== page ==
Measuring Myself

Compare the relative length of body parts to other objects using words such as longer or shorter.

1+
Low teacher engagement

Materials


  • One longer and shorter T-chart or set of label cards: You can use tape instead to make a longer and shorter T-chart on a table or the floor, or create sorting buckets labeled longer and shorter
  • One set of body part cards
  • Optional: One basket of one to five objects of varying length for comparison: Use this option if you don’t want students to move around the room to find their own comparison objects

Setup — less than 5 minutes


  • Gather the materials.
  • Set out the body part cards face down in a pile on the center of the table.

Instructions

  1. Students take one body part card from the pile. The body part card tells them what part of their own body they will use to measure.
  2. Students look around the room or in the basket for at least one thing that is longer than the body part and one thing that is shorter than the body part.
  3. Students put each object on the corresponding section of the T-chart. If the object cannot be placed on the chart, students can draw a picture of the object and place that on the chart.

Checks for Understanding

To deepen children’s learning about early math concepts, talk and ask questions while doing this activity together. Here are some examples to get you started.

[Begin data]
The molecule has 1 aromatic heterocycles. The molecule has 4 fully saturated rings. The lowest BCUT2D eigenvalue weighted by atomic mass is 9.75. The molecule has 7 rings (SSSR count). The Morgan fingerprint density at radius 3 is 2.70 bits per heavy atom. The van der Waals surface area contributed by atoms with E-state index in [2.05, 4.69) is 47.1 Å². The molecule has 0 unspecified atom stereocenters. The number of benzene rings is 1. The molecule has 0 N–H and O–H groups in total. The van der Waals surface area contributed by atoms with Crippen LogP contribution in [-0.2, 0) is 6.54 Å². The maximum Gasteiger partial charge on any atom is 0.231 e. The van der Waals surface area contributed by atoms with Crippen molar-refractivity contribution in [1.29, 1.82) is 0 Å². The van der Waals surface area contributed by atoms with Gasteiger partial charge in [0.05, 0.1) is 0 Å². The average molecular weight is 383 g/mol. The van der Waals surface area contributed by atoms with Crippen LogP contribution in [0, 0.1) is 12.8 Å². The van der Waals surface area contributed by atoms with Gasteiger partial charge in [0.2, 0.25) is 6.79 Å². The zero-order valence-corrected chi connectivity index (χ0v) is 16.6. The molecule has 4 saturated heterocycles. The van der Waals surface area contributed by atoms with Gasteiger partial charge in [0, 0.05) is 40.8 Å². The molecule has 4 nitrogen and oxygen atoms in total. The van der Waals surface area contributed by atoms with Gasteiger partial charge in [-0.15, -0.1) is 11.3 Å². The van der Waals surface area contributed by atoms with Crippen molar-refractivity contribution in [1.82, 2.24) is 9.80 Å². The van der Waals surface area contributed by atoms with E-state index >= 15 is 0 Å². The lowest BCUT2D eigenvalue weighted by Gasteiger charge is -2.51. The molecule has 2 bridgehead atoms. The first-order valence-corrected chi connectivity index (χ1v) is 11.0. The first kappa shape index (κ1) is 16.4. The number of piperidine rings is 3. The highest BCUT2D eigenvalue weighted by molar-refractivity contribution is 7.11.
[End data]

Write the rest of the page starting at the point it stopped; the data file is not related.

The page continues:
Relative Length
  • “Is this object longer/shorter than or the same length as your arm?”
  • “Is that pen longer than your finger?”
  • “You found three objects that are shorter than your arm. Which one is the shortest?”
  • “Do you think this will be longer or shorter than your arm?” After comparing the object to their arm: “Which one is longer? Did you guess correctly?”
  • “What is something you think will be shorter than your leg?”

Activity Modifications

Once you have tried out the activity, here are some other things you can do. Try these modifications to keep the activity interesting and challenging for students all year.

Make It Easier
  • If students have difficulty finding objects, use interlocking cubes or blocks to make an object that is longer or shorter.
  • To support accurate measurement and comparison, help students make sure the ends of their body part and the object are lined up side-by-side.
  • If you don’t want students to wander around the room or if they have trouble finding objects, give them a basket with a collection of objects or ribbons of varying lengths from which to choose.
  • Look for things that are longer and shorter than a partner’s body parts instead of their own.
  • Give students an object or have them select an object, and then sort the pile of body part cards based on which body parts are longer and shorter than the object.
  • After students have found several things, put them in order them from shortest to longest.
  • Choose body parts that require at least two people to measure, such as a whole arm or body.